Nanami in the Blue Dress | Jessica Mendoza
She was my first crush at the age of seven. Nanami in the blue dress, fresh and new and standing at the front of the class, her face white and shining like quartz. Brown freckles splashed across her nose and square cheekbones, her fingers red from fisting into the fabric. Her matching headband sat nobly upon her head, a crown seizing the flickering overhead lights. I couldn’t even look directly at her.
I kept my gaze askew, staring down at my bumpy plastic pencil case. I felt frumpy, underdressed in my corduroy and light-up sneakers. The teacher declared Nanami the new student, spreading her hands out and demanding we be kind to the little princess in blue. How could I be cruel to her, I thought, when her dark chestnut eyes sparkled like that? When she looked up from under brown lashes and fidgeted in place? When her backpack overflowed with books and books and books, and mine was stuffed the same way? When her dress skirted around her ankles and was so pretty, so pretty I felt unworthy to even look upon her? How could I not be her very best friend?
In the back of my mind, I remembered the old adage – don’t judge a book by its cover. Disney Channel, chapter books, little cartoonish asides on Nickelodeon – they all taught me that looks shouldn’t dictate a friendship. But didn’t she feel the part of my best-friend-to-be? She sat like a reader, torso curved over the desk and empty hands grasping for a story. Her handwriting was so neat and practiced – were those not qualities that dictated a worthy playground partnership?
The sun hung fat overhead when I asked her to be my friend. Nanami sat primly under the tree at recess, legs folded underneath her. She pushed rocks around the dusty earth with a stick alone, all alone, as most outsiders are.
“Okay,” she said. Her voice was quiet and a little scratchy, as if out of use. I grinned so hard my face burned. I held out a hand and she took it.
Nanami was a girl, and I was too, so we did all the things two best friends who were girls did. We had sleepovers, we went trick or treating together, our moms took us to the park and the playgrounds. She opened her lunch and traded sticky peanut butter sandwiches for thick slices of pear and salty crackers. Nanami yanked a scrunchie from her hair, freeing her glossy bun, and wrapped my braids in its satin. I could sit there for hours and listen to her talk about her stout little guinea pig and her annoying little brother and the prettiest orange butterfly she’d ever seen. For years we burrowed into each other, plucking pieces of our identities and melting them together. These were the things childhood friends did.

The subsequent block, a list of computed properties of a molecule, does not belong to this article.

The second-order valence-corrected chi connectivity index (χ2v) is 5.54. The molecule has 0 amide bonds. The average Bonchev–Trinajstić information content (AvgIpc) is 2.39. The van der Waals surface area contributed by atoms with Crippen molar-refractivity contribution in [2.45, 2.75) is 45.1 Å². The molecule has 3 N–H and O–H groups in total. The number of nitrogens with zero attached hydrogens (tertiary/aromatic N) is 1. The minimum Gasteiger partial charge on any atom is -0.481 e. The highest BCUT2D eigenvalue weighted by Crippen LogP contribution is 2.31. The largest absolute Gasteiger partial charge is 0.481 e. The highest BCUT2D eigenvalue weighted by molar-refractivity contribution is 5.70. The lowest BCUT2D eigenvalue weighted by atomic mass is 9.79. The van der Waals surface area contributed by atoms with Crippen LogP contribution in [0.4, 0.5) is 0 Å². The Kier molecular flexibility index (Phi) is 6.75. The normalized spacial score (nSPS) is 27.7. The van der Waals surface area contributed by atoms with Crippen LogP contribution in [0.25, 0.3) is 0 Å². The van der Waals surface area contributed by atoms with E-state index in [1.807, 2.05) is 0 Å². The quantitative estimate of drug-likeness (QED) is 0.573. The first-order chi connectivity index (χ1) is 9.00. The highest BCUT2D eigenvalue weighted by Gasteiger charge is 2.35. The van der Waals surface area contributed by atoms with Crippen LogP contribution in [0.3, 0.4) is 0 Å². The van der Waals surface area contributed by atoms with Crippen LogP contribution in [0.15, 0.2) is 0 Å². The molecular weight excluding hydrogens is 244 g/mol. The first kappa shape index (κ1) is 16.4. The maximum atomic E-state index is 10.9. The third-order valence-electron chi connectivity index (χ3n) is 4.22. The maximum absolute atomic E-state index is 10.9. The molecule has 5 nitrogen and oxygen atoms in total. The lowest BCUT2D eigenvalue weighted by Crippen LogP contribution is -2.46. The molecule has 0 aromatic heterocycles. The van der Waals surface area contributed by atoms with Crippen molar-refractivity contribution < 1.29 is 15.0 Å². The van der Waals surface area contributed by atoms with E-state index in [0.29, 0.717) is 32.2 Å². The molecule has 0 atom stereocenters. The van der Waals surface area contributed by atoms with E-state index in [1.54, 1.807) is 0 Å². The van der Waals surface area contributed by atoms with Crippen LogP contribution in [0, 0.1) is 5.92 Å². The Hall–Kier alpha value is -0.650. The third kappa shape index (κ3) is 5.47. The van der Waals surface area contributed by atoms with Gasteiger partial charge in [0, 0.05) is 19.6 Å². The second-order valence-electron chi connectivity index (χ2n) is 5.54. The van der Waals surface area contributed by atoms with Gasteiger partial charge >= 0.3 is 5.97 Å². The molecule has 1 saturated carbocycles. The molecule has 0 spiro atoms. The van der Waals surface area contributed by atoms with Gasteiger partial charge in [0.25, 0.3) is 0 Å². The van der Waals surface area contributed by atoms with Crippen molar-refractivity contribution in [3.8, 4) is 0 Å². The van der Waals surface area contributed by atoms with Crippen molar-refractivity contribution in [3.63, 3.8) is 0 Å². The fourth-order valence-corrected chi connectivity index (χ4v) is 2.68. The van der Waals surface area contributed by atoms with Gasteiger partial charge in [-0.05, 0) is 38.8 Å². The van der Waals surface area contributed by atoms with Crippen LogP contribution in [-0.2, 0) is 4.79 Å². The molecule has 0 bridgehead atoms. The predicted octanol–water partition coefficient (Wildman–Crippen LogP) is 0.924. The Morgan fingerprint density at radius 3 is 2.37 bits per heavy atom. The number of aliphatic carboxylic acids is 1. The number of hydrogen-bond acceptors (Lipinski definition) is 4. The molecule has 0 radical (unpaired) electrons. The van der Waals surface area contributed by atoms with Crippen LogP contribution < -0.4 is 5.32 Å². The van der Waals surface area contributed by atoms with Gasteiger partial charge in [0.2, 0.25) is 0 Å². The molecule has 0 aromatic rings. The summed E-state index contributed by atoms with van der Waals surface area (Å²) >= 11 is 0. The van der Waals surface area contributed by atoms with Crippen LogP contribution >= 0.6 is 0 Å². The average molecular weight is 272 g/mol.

But for me, Nanami stood uniquely beautiful in my mind. Unlike the other friends I had in my childhood, I wreathed her in gold and lace within my memories. Her headbands were a nimbus under the playground sun, and her laughter resounded with mine like a harmony.
Nanami in the blue dress. As we got older and more aware of the differences between us, things shifted. She spoke to her mother on the day of the presidential election and came back a little more distant. My brown hand in her white palm seemed a plague to her. She turned away while I spoke of all the new things I was learning about my heritage, my roots, my culture. The blackness that her family shielded from her and ignored in me. The entitlement her mother – white and prickly and the worst cook I’d ever had the displeasure of meeting – had over mine.
Nanami in the blue dress, there, in my memory. Before I knew what it meant to love a female friend that way. Before I entered middle school and splashed cold water onto my face, desperate to get rid of the budding and blooming. Before we passed in the halls like strangers, went to the same college, nodded coldly when we saw each other in lecture halls. Before I kissed a girl and fell in love and finally settled into who I was born to be, shedding the fear and confusion that I’d have rather forgotten. Before I forgot. Before I forget.
Nanami in the blue dress. The first clue, the first hint. That sapphic nimbus around her head – the memory-preserved saint of first crushes.
About the Author:
Jessica Mendoza is a young up-and-coming writer born and raised in Los Angeles, CA. She holds a B.A. in Screenwriting and is looking towards getting her M.F.A. in Creative Writing. As a professional writing tutor, avid reader, lover of small animals, and serious movie musical nerd, she spends her days talking about her various interests and story ideas to anyone who will listen. Jessica spends most of her time feverishly editing essays and raving about the semicolon’s usefulness to her students, who kindly humor her fits of punctuation passion.